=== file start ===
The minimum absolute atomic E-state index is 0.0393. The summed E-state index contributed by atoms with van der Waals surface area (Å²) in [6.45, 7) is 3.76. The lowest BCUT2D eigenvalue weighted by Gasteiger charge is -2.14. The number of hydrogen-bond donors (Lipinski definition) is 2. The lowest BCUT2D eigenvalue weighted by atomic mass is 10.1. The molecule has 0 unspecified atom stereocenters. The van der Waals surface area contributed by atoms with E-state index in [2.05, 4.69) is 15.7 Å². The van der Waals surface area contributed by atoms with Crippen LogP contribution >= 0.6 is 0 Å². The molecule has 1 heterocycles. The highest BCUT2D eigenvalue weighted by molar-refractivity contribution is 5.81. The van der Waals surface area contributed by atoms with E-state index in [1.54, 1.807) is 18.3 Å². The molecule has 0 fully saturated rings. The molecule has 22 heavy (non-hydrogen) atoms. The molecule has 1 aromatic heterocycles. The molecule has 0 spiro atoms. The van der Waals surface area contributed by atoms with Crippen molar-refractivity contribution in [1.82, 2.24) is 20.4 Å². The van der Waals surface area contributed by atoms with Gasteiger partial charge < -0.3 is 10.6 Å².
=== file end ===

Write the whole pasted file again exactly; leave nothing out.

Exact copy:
The minimum absolute atomic E-state index is 0.0393. The summed E-state index contributed by atoms with van der Waals surface area (Å²) in [6.45, 7) is 3.76. The lowest BCUT2D eigenvalue weighted by Gasteiger charge is -2.14. The number of hydrogen-bond donors (Lipinski definition) is 2. The lowest BCUT2D eigenvalue weighted by atomic mass is 10.1. The molecule has 0 unspecified atom stereocenters. The van der Waals surface area contributed by atoms with E-state index in [2.05, 4.69) is 15.7 Å². The van der Waals surface area contributed by atoms with Crippen LogP contribution >= 0.6 is 0 Å². The molecule has 1 heterocycles. The highest BCUT2D eigenvalue weighted by molar-refractivity contribution is 5.81. The van der Waals surface area contributed by atoms with E-state index in [1.54, 1.807) is 18.3 Å². The molecule has 0 fully saturated rings. The molecule has 22 heavy (non-hydrogen) atoms. The molecule has 1 aromatic heterocycles. The molecule has 0 spiro atoms. The van der Waals surface area contributed by atoms with Crippen molar-refractivity contribution in [1.82, 2.24) is 20.4 Å². The van der Waals surface area contributed by atoms with Gasteiger partial charge < -0.3 is 10.6 Å².